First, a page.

“Agencies are being treated unfairly in this, as these are industry-wide issues. It is incumbent upon agencies to make clients aware of the true efficacy of technology and what protection is available; but the article is approaching two completely different issues of brand safety and agency transparency to make it a broader topic people will connect to. I get concerned when I hear some of the solutions clients are proposing off the back of this. These are now CEO-level conversations taking place – their brands can’t be on the front page of The Times. I don’t know how aware some of the agency and technology community is about how severe these issues are within internal business – it’s a matter of corporate responsibility.”
The mainstream approach to brand safety is limiting
Nick Welch, VP of sales and business development, North EU, ADmantX, believes the technology isn’t up to scratch and that sites need to be vetted humanistically: “Truth be told, while programmatic has developed dramatically over recent years, the mainstream approach to brand safety has remained complacent and primitive. The out-dated industry reliance on blacklists or keywords are the main culprits for these recurring breaches that put brand reputations at risk.
“Advertisers need to be empowered to take proactive action and ensure tech vendors trusted with protecting brand safety employ the right techniques ahead of programmatic bids being placed. Using semantic technology, such as natural language processing, which allows content to be read and understood as a human would, will prevent advertisers and brands from inadvertently endorsing extremists or appearing alongside inappropriate content. To vet sites humanistically it’s imperative advertisers and publishers work with technologies that apply techniques based on human comprehension.”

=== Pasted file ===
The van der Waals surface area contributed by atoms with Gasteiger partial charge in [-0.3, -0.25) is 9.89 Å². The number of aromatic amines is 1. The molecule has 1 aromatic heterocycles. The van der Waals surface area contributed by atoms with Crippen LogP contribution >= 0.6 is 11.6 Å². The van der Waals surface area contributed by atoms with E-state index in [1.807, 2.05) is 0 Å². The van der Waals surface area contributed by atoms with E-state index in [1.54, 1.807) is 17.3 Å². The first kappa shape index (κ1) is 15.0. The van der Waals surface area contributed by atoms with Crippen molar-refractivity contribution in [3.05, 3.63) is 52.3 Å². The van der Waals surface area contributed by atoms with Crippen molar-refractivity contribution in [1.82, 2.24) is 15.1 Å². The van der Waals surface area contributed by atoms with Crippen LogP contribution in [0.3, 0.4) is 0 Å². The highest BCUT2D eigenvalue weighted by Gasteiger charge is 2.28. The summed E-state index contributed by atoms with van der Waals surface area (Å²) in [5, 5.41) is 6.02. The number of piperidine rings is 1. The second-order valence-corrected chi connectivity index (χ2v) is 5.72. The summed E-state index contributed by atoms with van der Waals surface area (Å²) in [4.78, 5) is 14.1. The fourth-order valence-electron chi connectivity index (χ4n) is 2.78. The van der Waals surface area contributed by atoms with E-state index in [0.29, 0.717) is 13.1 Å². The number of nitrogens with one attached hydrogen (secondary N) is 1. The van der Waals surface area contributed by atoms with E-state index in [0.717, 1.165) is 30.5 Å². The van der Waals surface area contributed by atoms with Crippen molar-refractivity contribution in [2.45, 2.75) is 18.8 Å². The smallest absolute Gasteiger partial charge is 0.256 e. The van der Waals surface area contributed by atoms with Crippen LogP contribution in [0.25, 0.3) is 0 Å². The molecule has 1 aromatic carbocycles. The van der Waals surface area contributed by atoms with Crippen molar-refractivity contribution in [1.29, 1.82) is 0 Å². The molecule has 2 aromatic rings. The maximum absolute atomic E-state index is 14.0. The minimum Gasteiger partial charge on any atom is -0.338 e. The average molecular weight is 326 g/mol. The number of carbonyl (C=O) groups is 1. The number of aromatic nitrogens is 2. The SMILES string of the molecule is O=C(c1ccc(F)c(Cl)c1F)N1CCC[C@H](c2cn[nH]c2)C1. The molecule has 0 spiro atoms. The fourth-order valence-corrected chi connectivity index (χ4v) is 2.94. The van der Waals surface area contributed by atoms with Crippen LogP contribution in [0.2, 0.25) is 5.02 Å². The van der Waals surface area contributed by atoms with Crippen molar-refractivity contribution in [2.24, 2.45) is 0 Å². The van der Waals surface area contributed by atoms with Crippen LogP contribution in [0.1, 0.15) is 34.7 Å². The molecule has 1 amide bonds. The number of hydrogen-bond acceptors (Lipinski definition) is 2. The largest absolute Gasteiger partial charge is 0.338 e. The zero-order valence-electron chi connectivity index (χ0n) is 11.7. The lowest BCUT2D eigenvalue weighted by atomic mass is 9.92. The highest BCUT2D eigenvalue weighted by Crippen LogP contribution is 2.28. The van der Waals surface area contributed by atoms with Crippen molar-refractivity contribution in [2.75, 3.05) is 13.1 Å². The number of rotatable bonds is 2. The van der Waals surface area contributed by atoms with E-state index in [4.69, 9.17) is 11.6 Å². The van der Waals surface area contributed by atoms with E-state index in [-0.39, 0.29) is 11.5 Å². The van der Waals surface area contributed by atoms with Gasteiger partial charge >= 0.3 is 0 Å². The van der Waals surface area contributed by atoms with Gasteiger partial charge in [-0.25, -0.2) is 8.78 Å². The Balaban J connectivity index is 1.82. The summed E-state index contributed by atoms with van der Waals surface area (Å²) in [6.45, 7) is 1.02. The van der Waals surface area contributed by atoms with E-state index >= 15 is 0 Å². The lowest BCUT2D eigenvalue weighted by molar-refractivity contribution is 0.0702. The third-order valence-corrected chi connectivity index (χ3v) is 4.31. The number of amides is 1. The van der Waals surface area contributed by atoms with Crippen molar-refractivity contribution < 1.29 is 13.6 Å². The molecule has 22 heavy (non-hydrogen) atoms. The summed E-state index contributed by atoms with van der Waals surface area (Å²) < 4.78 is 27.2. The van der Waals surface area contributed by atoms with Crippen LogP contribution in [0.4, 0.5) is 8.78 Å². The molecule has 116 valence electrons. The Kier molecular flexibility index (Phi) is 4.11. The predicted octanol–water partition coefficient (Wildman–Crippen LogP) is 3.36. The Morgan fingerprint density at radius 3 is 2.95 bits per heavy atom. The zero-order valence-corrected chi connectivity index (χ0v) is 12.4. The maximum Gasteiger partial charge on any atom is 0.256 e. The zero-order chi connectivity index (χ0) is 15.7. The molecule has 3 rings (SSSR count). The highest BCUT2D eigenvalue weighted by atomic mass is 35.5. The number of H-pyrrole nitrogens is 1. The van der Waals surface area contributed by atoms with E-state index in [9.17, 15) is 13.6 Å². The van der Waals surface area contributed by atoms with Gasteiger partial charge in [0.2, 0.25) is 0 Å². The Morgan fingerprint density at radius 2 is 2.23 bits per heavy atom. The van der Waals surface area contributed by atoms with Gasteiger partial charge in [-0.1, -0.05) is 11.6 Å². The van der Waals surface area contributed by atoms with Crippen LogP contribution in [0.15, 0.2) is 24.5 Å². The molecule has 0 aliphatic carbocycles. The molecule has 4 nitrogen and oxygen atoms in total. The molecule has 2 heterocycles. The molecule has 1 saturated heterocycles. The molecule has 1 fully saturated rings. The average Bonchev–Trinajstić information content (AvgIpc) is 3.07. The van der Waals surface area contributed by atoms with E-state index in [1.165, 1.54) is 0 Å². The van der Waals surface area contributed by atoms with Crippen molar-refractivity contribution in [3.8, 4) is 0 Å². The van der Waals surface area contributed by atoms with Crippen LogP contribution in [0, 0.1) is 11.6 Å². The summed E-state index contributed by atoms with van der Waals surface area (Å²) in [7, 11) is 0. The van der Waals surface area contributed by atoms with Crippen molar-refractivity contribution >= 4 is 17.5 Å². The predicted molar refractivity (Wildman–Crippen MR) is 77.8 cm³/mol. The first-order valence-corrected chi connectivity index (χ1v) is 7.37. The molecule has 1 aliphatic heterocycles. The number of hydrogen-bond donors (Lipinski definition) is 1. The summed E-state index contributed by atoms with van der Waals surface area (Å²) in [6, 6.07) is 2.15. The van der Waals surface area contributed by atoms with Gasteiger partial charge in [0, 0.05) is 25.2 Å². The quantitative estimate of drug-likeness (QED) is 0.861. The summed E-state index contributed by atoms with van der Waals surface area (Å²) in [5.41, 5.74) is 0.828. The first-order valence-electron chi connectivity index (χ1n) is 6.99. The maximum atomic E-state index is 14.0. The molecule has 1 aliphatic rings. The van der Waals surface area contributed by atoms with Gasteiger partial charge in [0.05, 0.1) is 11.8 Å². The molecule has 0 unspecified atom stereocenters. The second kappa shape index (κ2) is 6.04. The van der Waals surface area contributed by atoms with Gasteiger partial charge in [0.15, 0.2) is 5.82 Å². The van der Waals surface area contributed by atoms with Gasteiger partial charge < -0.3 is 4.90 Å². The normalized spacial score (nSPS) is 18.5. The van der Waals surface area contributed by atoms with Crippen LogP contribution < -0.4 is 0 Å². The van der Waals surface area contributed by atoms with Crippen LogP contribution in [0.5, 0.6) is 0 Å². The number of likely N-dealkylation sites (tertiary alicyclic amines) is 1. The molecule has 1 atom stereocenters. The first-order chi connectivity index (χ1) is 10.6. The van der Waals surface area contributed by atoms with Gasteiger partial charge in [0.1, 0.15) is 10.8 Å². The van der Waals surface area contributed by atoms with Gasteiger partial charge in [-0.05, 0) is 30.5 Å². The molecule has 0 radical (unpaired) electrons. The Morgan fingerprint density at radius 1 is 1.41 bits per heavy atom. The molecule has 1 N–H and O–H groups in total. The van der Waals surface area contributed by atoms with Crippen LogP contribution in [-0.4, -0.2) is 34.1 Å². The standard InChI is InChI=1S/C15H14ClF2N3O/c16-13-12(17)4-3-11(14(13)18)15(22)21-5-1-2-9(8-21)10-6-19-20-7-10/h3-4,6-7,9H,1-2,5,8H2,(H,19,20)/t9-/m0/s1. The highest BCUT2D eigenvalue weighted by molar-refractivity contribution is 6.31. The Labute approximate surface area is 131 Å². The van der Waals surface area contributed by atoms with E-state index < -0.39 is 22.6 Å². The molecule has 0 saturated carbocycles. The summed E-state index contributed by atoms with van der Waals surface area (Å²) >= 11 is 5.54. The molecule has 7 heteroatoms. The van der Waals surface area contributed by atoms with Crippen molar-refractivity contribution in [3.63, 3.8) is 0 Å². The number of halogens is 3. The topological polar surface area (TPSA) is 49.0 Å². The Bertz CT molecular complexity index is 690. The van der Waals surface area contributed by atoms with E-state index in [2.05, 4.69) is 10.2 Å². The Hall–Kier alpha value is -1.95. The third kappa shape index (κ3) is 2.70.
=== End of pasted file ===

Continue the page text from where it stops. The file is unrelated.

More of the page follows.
The industry needs to wake up to the brand safety issue
Julia Smith, director of communications at Impact Radius explains why the blame shouldn’t lay just on programmatic trading: “The revelation that major brands are funding terror through online ad placement may be shocking to some, but we’ve known for a while that ad fraud in this way has the potential to fund criminal activity. Due to the scale of ads being traded in this way, it’s a natural assumption that groups linked to extremists would be part of this ecosystem.
“In short, the industry needs to wake up to this issue and the correct steps need to be taken. It’s wrong to lay the blame squarely on programmatic trading, it just needs to be managed correctly. Money has to be spent wisely on quality inventory and there are various tools that exist to ensure that ads do not end up in the wrong place. Unfortunately, some advertisers are sidestepping these key processes. The benefits to stepping back and taking a more sensible approach to digital ad placement are clear to see. In the long-term, better targeted ads, placed on premium sites are more likely to deliver better ROI for the brand.”